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Back to February Ed Reporter

Education Reporter
NUMBER 145 THE NEWSPAPER OF EDUCATION RIGHTS FEBRUARY 1998
Book of the Month
Book of the Month

Classical Education, Towards the Revival of American Schooling, Gene Edward Veith, Jr., and Andrew Kern, 1997, 99 pps., $10.00, paper.

Authors Veith and Kern, both of whom have impressive credentials, point out in the Introduction to Classical Education that our deeply troubled American education system cannot improve until we have a new theory of education. "Fortunately," they write, "one already exists."

Their book is an account of the classical education movement in America, and features the elementary and secondary schools, teachers, homeschoolers, Internet classicists, and "rogue scholars," who are pioneering this new and growing education phenomenon.

Classical Education is divided into three parts. Part I discusses how contemporary education theories such as modernism have failed throughout the 20th century. These theories have spawned the modern "reforms," among them Whole Language, Goals 2000, School-to-Work, critical thinking, and technology in the classroom. According to the authors, these reforms have encouraged students to question moral authority and abandon traditional values, while failing to teach substance.

Classical Education is aptly named because its roots date back to the ancient Greeks and Romans, "for whom a liberal education was necessary for a man to be free." Classical Education theory holds that "to be educated in any discipline, students must 1) know its basic facts (grammar); 2) be able to reason clearly about it (logic); and 3) apply it personally in an effective way (rhetoric)." These three elements are called the trivium, and are explained in Part II. This section also defines the four models of the new classical schools: 1) Christian Classicism; 2) Democratic Classicism; 3) Moral Classicism; and 4) Liberating Classicism.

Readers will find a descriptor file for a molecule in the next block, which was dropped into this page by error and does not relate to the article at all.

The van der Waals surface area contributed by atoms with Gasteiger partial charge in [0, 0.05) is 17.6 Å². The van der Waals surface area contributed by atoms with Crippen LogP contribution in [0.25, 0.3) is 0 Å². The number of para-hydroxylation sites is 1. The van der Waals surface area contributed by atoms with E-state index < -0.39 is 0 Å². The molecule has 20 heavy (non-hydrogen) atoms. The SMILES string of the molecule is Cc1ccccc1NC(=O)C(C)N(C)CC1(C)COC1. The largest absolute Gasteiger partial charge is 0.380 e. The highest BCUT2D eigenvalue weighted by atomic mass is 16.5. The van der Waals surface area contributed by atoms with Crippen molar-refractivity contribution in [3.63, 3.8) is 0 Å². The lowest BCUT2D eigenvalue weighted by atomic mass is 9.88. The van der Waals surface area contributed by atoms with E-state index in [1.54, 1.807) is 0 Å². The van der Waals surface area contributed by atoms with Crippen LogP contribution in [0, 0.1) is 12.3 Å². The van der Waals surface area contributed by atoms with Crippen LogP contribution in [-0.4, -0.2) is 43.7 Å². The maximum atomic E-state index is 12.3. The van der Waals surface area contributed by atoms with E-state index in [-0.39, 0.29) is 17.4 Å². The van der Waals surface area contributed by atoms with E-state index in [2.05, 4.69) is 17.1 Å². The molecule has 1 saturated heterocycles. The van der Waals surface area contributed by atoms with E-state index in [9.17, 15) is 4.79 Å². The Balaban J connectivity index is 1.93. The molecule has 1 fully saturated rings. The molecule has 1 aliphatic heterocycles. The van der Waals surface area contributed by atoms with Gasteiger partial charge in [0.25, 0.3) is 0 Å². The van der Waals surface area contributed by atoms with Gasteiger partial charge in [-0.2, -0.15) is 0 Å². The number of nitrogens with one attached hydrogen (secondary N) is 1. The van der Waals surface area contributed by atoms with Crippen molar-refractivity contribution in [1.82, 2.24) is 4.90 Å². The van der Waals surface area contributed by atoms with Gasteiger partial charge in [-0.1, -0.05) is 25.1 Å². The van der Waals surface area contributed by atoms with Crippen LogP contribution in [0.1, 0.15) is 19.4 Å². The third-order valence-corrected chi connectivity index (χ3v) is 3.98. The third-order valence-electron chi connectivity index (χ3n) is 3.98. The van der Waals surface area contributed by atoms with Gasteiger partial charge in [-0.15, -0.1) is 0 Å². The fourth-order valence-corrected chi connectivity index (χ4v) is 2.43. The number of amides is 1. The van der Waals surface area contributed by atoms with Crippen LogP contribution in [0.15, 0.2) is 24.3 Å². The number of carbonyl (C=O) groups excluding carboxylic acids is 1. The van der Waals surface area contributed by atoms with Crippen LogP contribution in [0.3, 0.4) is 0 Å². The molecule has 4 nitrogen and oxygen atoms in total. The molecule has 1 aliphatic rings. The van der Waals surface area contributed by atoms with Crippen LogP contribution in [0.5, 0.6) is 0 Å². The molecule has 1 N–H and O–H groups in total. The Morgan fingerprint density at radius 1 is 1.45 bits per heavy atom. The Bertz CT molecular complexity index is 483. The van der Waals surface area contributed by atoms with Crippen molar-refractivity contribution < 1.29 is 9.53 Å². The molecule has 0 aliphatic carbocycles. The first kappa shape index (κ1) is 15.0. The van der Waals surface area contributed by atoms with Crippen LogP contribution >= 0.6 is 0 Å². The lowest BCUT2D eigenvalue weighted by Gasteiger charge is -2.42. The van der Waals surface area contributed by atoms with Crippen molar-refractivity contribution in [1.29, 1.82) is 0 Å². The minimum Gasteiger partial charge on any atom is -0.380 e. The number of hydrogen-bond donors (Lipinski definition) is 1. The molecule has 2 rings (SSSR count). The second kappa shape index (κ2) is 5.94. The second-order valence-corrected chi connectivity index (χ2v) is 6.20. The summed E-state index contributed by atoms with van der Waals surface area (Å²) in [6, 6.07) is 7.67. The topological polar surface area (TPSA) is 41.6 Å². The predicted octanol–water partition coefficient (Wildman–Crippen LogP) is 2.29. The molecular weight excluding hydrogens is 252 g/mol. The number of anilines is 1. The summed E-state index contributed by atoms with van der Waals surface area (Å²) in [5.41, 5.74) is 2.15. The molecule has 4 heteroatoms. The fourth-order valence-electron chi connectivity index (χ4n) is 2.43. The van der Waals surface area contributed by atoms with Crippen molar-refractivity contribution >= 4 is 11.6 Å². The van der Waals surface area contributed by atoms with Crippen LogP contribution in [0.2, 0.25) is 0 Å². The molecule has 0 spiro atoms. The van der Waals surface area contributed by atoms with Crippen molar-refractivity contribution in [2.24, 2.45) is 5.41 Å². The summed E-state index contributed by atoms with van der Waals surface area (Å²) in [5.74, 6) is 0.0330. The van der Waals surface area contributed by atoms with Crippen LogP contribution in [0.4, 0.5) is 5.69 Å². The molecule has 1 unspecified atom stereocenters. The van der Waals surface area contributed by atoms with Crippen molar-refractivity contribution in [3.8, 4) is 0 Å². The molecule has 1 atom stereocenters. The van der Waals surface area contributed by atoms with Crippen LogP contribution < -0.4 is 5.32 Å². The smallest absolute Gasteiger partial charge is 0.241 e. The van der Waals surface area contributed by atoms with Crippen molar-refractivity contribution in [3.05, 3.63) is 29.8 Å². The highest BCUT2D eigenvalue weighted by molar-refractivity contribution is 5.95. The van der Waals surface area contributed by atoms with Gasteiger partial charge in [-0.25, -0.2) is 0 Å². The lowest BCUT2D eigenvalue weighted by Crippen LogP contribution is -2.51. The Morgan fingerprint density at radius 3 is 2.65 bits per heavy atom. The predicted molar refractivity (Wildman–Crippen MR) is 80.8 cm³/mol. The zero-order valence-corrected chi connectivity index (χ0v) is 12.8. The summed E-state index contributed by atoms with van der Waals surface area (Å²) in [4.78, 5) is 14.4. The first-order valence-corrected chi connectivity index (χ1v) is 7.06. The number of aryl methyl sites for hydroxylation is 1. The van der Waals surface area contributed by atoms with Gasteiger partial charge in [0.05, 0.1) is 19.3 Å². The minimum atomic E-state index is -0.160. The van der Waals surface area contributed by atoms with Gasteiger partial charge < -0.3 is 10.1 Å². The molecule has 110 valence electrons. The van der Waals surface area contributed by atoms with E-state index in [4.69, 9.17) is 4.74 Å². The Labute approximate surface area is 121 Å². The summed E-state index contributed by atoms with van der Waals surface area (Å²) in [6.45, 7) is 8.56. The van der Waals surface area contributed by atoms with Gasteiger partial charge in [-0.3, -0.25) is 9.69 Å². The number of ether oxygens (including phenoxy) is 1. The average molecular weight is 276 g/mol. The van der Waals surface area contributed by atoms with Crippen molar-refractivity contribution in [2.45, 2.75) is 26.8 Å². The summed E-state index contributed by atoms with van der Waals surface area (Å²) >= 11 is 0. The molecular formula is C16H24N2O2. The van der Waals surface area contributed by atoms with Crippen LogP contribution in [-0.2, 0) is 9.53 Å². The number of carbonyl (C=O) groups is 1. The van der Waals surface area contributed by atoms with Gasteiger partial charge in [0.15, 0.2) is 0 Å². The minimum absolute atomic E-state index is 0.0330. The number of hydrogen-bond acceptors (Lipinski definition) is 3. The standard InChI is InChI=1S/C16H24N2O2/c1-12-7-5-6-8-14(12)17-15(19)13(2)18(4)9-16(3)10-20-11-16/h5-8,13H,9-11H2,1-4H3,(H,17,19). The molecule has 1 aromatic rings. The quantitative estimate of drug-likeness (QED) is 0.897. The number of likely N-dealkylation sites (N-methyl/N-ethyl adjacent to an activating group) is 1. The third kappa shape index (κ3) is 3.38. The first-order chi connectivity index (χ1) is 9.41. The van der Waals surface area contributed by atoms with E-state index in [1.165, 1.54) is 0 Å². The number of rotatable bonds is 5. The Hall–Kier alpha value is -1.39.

Part III covers higher education, and shows how far most colleges and universities have strayed from the original concept of a liberal arts education. The authors however, see signs of hope, and contend that "the time is right for yet another rebirth of classical education."

An appendix follows with a reference list of resources and organizations. Contact Capital Research Center, 1513 16th Street, N.W., Washington, DC 20036-1401, (202) 483-6900.




 
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